To increase the gluing area even further, one can see that the side edge of the upper half-shell 22 forming part of this interface is not flat. It has a recess 48 whose cross-section can be semi-elliptic as shown, but which can also have other profiles. The contact surface between the glue 42 and the upper half-shell 22 is therefore increased. Due to the fact that the glue is a foaming resin that expands, one is certain that the recess 48 is completely filled by the glue that comes in contact with the wall demarcating this recess. Gluing is therefore optimal.
After machining and as can be seen in FIG. 11, there is a thickness in the foam envelope 28 that is substantially equivalent, along the lateral edge 38, to what it is on the rest of the half-shell 22. Thus, machining does not create a weakening of the structural sub-assembly. In the case where a recess 48 of the interface has been provided, one can see that machining reveals a portion of the glue line 42 whose thickness is relatively substantial. The fact that the glue line is made by means of a foamy and therefore easily machinable material is particularly important here in order to make possible an easy shaping of the lateral edge 38.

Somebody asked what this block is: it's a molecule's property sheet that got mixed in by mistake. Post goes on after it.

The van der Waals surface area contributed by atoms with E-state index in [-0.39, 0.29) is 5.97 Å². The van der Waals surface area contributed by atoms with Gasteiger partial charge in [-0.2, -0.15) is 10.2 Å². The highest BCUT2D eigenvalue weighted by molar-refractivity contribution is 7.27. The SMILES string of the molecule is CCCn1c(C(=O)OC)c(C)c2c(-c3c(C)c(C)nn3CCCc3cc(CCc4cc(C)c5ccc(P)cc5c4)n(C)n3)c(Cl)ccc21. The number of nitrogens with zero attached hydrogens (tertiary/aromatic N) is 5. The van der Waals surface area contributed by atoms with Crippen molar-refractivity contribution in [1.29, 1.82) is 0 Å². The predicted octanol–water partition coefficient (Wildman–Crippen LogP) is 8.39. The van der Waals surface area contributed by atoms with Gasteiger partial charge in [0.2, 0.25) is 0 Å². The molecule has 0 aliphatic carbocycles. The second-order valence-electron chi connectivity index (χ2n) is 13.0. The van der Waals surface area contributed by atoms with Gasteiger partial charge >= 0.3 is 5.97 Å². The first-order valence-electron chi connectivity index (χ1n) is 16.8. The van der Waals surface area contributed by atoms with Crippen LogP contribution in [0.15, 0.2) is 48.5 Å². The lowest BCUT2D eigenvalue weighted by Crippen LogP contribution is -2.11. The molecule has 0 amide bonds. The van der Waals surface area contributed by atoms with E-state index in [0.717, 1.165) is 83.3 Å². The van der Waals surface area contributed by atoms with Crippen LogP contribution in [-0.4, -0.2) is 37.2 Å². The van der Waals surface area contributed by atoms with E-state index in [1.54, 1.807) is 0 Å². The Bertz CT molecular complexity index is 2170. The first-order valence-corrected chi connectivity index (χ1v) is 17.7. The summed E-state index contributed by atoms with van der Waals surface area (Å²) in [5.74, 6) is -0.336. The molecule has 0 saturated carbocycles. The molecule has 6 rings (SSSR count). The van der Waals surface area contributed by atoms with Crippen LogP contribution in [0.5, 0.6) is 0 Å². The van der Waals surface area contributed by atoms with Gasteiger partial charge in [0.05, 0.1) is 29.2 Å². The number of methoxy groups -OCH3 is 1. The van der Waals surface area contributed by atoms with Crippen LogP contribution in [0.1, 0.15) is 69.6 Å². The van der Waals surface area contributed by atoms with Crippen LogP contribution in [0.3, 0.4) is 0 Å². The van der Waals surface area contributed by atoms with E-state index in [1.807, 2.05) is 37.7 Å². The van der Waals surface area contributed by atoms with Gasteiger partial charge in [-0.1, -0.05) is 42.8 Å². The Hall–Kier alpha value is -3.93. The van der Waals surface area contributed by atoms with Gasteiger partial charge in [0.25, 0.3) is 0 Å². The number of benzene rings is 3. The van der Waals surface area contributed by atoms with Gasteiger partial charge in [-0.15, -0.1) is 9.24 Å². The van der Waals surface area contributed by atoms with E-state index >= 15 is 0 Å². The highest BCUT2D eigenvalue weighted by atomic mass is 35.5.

FIGS. 12 and 13 show an embodiment of the invention that has some of the features that have already been described. The upper half-shell 22 is formed of a foam plate 26 whose thickness is substantially constant and which is laminated on its inner surface 30. The lower half-shell 24 is laminated on its two surfaces 32, 34, but one can note that the peripheral edge 52 of the upper surface 32 is not laminated, such that the gluing of the two half-shells occurs foam-to-foam. The side edge of the upper half-shell, which is adapted to be opposite the peripheral edge 52 of the lower half-shell 24, has a recess 48 similar to the one described in the previous embodiment. In this case, the recess 48 is formed only on the inner side of the side edge, i.e., on the side of the inner cavity 50. In this embodiment, it is provided to make an excess thickness 44 on the inner side of the glue line 42, i.e., in the inner cavity 50. In order to keep the excess thickness from overly extending transversely toward the interior of the cavity, a confinement partition 54 forming a barrier along the contour of the board has been arranged, for example, on the inner surface 34 of the lower half-shell 24. This confinement partition 54 can have a height that is lower than the height of the cavity 50 in the corresponding zone such that it does not come in contact with the upper half-shell 22 as seen in FIG. 13. This alternative is advantageous in terms of ease of manufacture, since there is no specific height tolerance to be kept for the confinement partition. On the contrary, one could provide for this confinement partition to be adjusted in height to come barely into contact with the upper half-shell. If it is more restrictive in terms of manufacturing, this alternative has the advantage of conferring to the confinement partition an additional function of vertical reinforcement and stiffening in addition to its first function of confining the glue line. This confinement partition can be made from a block of foam that is cut to the desired shape, or from a cord of foam that is allowed to expand freely on the inner surface 34. It can also be made in the form of a plate element made from a rigid material, for instance, wood, or a sandwich material. One can arrange a confinement partition along the entire interface between the two shell elements or, conversely, one can provide partition sections only along certain zones of the interface. In any case, the confinement partition demarcates, in the vicinity of the gluing interface, a predetermined volume that the glue foam fills when expanding, thus coming into contact with the inner surfaces 30, 32 of the two half-shells.